American photographer Sally Mann gained wide recognition and a devoted fan base in the 1980s, as well as stirring up some controversy, with the publication of provocative black-and-white portraits of her family, especially her young children. Seen by some as shocking for their hint of feral eroticism, and by others as revolutionary in their iconic intimacy, it is impossible to overstate their impact.
But as this epic 40-year career survey demonstrates, there was always more to the story. Lost in arguments about those works was the fact that the pictures were always also landscapes — emotional studies of Mann's and humanity's occupation of the natural world, especially the American South, where she was and is from. This show rectifies that perceived imbalance, as her portraits can be seen in the continuum of architecture studies, landscapes that bore witness to history and, finally, mortality itself.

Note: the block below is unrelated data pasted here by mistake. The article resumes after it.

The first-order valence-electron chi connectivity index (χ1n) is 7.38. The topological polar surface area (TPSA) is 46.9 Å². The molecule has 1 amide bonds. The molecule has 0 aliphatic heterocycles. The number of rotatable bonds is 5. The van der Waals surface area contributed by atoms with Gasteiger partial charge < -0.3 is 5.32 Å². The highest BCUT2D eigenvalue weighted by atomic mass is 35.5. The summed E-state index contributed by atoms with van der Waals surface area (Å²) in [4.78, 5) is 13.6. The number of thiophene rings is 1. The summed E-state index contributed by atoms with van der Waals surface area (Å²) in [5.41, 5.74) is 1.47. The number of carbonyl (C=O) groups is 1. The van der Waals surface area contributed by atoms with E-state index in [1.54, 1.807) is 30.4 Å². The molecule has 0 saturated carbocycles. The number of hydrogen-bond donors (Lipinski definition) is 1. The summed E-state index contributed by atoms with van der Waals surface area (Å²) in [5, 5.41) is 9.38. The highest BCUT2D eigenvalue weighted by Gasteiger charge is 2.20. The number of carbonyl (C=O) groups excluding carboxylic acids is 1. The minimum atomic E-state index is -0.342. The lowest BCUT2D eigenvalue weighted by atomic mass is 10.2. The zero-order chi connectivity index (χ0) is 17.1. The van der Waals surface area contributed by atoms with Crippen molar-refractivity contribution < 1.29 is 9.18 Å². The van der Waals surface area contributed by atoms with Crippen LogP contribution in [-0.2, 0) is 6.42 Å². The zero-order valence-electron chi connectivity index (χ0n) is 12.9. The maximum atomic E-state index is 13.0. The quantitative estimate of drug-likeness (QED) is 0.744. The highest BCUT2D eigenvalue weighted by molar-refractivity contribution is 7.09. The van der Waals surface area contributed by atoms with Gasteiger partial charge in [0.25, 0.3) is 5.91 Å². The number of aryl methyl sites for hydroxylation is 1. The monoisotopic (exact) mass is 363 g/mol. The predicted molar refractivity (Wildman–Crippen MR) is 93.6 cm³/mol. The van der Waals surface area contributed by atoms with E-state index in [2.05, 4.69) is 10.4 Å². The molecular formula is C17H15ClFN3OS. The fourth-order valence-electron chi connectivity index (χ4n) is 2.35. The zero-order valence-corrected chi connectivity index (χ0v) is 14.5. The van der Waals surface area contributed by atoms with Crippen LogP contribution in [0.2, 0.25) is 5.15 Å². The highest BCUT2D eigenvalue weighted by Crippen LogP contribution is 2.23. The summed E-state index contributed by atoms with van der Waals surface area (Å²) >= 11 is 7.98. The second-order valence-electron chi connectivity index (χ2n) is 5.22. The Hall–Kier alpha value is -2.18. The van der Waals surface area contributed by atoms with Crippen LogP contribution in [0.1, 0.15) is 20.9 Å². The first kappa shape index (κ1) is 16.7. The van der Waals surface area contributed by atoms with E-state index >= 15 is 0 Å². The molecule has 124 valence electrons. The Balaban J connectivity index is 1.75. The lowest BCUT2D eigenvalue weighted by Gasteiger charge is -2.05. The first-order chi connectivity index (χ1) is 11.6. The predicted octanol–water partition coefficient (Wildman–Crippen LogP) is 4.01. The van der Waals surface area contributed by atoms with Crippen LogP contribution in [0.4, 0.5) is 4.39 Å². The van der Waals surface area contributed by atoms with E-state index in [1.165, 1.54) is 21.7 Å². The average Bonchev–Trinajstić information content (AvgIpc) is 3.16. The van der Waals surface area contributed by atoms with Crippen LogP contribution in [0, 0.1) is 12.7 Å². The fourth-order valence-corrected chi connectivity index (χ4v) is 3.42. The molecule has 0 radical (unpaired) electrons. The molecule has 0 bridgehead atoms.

The exhibition is on view through Feb. 10, and a free 15-minute spotlight tour offers the perfect introduction daily at 2:45 p.m..
The Getty Center, 1200 Getty Center Drive, Brentwood; (310) 440-7300, getty.edu; talk 2:45 p.m. daily; through Feb. 10; free (parking $15).